Alfred Russell Clarke was a born in Peterborough, Ontario, Canada, on 7th October 1859, the second son of John and Mary Clarke. His father was a leather tanner, and later a farmer, and Alfred was one of eight known children.
On completion of his education, Alfred became a leather tanner, and by the mid-1880’s, he was manufacturing his own leather goods and establishing himself in business in Toronto, Ontario. He manufactured leather linings, leather vests, moccasins, and other leather clothing, including, as war loomed in Europe, military style Sam Browne officer’s belts and gun holsters.
On the 11th October 1887, he married Mary Louise Boustead in Toronto, and the couple had three children – Isabel Louise, Alfred Griffith Boustead, and Vivian Russell. The family home was at 72. Roxborough Drive, Toronto.
By 1915, he was president and managing director of his own firm - A.R. Clarke & Co. Ltd., Toronto, and he was also the chairman of the Canadian Manufacturers Association in Toronto, governor or the Toronto Housing Company, and a director of the Canadian Credit Association. As well as being a member of the Civic Guild, and a member of the advisory board of the Canadian National Exhibition.
In the spring of 1915, he decided to travel to England to try and secure contracts to supply the British military with his leather goods, and booked saloon passage through travel agents A. F. Webster & Son, Toronto, on the May sailing of the
Lusitania from New York to Liverpool. Leaving Toronto at the end of April, he arrived at the Cunard berth at Pier 54 in New York harbour on the morning of 1st May 1915 in time for the liner’s scheduled 10 o’ clock departure.
Having boarded with ticket number 13105, he was escorted to his accommodation in room D3, which was under the personal supervision of First Class Bedroom Steward William McLeod, who came from Bebington, near Birkenhead, in Cheshire. McLeod was a long-term Cunard employee and had reached the rank of Chief First Class Bedroom Steward, but was serving in an ordinary capacity on what was to become the
Lusitania’s final Atlantic crossing.
The liner’s sailing was delayed until the afternoon as she had to embark passengers, crew and cargo from her the Anchor Liner, which had been requisitioned by the British Admiralty as a troop ship, at the end of April. The
Lusitania finally left port just after mid-day and just six days later, on the afternoon of 7th May; she was torpedoed and sunk by the German submarine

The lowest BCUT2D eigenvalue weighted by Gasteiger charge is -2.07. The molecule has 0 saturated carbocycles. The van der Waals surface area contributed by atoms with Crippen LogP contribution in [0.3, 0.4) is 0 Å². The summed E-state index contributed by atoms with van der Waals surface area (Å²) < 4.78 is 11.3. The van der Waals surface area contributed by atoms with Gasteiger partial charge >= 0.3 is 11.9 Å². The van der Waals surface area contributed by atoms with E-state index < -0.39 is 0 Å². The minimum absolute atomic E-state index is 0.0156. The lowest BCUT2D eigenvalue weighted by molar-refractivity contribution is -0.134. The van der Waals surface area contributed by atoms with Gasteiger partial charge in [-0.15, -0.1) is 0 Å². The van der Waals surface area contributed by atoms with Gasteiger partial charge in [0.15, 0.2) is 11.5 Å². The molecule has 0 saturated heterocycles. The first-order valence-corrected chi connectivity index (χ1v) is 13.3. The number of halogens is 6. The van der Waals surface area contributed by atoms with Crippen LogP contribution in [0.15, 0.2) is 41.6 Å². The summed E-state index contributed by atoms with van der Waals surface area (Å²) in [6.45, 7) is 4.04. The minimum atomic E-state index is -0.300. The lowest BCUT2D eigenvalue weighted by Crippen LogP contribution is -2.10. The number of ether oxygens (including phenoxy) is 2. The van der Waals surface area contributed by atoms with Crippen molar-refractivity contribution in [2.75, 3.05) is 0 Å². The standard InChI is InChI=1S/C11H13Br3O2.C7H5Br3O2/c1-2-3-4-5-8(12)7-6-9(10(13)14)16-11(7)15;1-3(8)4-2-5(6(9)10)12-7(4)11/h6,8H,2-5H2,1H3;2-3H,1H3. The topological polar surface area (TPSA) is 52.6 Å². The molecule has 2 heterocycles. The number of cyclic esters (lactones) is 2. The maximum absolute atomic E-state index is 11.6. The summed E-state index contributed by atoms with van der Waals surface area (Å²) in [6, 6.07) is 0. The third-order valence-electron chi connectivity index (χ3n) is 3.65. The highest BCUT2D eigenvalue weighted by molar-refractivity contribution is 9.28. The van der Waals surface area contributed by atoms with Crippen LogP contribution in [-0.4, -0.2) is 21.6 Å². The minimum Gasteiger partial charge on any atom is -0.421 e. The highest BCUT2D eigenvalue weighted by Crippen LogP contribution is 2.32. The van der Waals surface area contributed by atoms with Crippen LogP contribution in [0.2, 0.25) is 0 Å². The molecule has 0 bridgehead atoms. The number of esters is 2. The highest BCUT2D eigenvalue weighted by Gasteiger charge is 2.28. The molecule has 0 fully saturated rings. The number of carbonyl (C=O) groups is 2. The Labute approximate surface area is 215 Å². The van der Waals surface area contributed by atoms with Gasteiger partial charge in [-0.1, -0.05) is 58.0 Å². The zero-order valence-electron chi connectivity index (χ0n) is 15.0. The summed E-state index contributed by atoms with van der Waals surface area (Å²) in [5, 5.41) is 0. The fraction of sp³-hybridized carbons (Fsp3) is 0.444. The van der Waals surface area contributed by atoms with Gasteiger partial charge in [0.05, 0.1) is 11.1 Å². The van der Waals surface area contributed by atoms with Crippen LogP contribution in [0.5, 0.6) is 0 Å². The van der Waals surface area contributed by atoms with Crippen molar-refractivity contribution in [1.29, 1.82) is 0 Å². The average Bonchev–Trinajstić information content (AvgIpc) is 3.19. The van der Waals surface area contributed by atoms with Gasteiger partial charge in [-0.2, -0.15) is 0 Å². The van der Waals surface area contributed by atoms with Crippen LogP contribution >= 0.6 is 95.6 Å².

U-20, twelve miles off the coast of southern Ireland and only hours away from her destination.
Alfred Clarke was one of just over 100 saloon passengers to survive the sinking and stated that he was blown clear of the liner from the force of the explosion when the torpedo struck and having been rescued from the sea, he was landed at Queenstown.
He was transferred by train, ship, and ambulance to the Fitzroy Private Hospital, London, from where he sent word to his family that he was recovering from his ordeal. Such was not the case, however; as he had suffered a broken rib which punctured a lung and pleurisy, and then pneumonia developed. When word reached his family of his deteriorating health, his wife travelled to London and was with him when he died on 20th June 1915. He was aged 55 years at the time. His wife accompanied his remains back to his native land, where a funeral service was held in their home, before Alfred Russell Clarke’s remains were interred at Mount Pleasant Cemetery, Toronto.
Bedroom Steward William McLeod also perished in the disaster and never saw his home again, although his body was recovered from the sea and returned to Bebington for burial.
Mary Louise Clarke submitted a claim for compensation for $125,000 for the loss of her husband which was dealt with by the Canadian Commission established to deal with all such claims. In her evidence to the Commission, it was revealed that Alfred Russell Clarke had assets worth in excess of $500,000 at the time of his death, and the she, three of her husband’s sisters, and two of their children were solely dependent on him. It was also stated that by the time she gave evidence to the Commission, her son, who had succeeded his father as managing director of the company had mismanaged the company and eventually lost it, and had died in 1923. On the 14th May 1927, the Commission finally decided on her case and awarded her the sum of $7,500, with interest at a rate of 5% per annum from the 10th January 1920 to the date of the settlement. This sum was in compensation for the expenses incurred by her travelling to London to care for him in his final days, the loss of his personal effects and the samples of leather goods he had in his possession when travelling on the Lusitania.
Register of Births, Marriages and Deaths, 1861 Census of Canada, 1871 Census of Canada, 1881 Census of Canada, 1891 Census of Canada, 1901 Census of Canada, 1911 Census of Canada, Ontario Canada Marriage 1826 – 1936, Canadian Claims Case No. 892, Cunard Records, PRO 22/71, The Gazette, The Toronto Sun, Toronto Star, Graham Maddocks, Lawrence Evans, Geoff Whitfield, Michael Poirier, Jim Kalafus, Cliff Barry, Paul Latimer, Norman Gray.
Copyright © Peter Kelly.